I personally think requiring collateralization for a period of time easily mitigates this risk.
Maybe one clarification I forgot to mention - the discount on Ren token voting power would apply only to Ren tokens that have been staked IF there is ever an option for partial staking at all. Hence my comment:
If there is no partial staking, I see no reason why a Ren token on its own should have voting power at all.
It is impossible to avoid the fact the someone’s ability to govern RenVM is directly related to the number of nodes that they operate. Consider:
If you own zero nodes you have zero ability to influence how the nodes behave. If they want to do X, you cannot stop them running upgraded software designed to do X. On the other hand, if you own all nodes then you have all the power. The protocol is whatever you want it to be, because no nodes exist that can behave otherwise.
There are, of course, exceptions. Some rules can be enforced by clients (people interacting with RenVM), and some rules can be enforced on Ethereum proper (for example, this is where REN bonding happens). Nothing can be done to control client-based rules. You run the client that enforces the rules you want, and if others are doing the same, then you’re all good.
The end result is that “who governs” is highly depending on “what” is being governed. If it is a rule defined on Ethereum, then we can design whatever kind of governance system we want. If it is a rule that is enforced by the “honest majority” then it is solely up to node operators and the power to govern is directly proportional to the number of nodes controlled. If it is a rule enforced by clients, then everyone governs independently by running the client they see fit to run.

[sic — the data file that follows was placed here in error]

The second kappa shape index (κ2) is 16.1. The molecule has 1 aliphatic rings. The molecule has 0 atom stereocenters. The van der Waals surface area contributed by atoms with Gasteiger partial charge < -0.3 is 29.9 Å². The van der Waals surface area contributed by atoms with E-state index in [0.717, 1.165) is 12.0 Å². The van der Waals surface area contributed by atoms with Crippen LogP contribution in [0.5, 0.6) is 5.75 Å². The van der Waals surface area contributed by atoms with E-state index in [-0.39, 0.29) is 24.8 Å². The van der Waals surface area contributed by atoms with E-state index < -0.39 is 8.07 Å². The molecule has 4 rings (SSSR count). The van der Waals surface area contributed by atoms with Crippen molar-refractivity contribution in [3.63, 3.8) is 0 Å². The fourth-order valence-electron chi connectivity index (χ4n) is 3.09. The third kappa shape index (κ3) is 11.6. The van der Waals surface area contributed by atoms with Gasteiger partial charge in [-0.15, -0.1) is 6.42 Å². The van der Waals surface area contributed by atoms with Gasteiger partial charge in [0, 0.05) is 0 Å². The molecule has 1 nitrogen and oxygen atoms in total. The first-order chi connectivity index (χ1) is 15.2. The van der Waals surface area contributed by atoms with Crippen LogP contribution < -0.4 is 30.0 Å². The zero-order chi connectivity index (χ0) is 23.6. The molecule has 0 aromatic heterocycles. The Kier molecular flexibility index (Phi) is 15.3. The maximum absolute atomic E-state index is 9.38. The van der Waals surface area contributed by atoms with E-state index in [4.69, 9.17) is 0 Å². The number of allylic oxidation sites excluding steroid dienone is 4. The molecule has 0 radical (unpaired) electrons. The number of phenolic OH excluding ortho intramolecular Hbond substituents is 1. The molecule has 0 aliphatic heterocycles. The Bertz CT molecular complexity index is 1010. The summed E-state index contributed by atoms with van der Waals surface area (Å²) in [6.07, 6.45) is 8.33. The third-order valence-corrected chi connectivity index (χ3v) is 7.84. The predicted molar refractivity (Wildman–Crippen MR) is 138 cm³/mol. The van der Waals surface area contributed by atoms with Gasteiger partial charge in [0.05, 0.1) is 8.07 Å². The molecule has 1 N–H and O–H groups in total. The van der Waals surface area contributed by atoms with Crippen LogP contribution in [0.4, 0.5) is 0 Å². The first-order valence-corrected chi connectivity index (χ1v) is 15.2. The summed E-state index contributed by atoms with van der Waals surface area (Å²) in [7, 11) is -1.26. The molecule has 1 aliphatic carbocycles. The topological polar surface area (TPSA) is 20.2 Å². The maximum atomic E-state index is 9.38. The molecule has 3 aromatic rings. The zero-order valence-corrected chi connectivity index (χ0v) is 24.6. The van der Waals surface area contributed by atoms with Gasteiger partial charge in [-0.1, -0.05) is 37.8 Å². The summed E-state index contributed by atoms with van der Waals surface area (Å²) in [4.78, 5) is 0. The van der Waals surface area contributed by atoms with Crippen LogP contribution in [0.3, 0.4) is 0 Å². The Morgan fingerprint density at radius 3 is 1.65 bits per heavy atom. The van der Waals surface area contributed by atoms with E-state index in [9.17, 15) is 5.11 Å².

EDIT: I realise this does not provide any opinions one way or another about the specifics laid out by OP, but it is something that must be considered whenever governance models are discussed.
For rules enforced on Ethereum, REN token holders should be able to participate, but only if their REN is bonded to the system in a way that bears risk. Otherwise, no incentive exists for them to govern in the interest of the system.
An example of this would be underwriting, where REN holders can bond their REN to an underwriting pool (essentially an insurance pool that counts towards TVB without actually running a node). The amount of REN multiplied by the number of epochs the bond has been committed to increases their voting power (in a sub-linear way, to protect against “oligarchs”).
Agree with your points and appreciate the elaboration in Eth vs RenVM governance. It helps clarify/structure how we approach governance.
Are you suggesting we consider the graph I posted only from points 0 to 6 on the x axis? I’m open to it, but then the question just becomes at what rate it grows (how much we stretch out the growth curve measured in epochs to the point of plateau)
Edit: FYI @loong and @jhv.st, I edited the original post to include the underwriting pool / requirement for staking to vote clarifications per the discussion above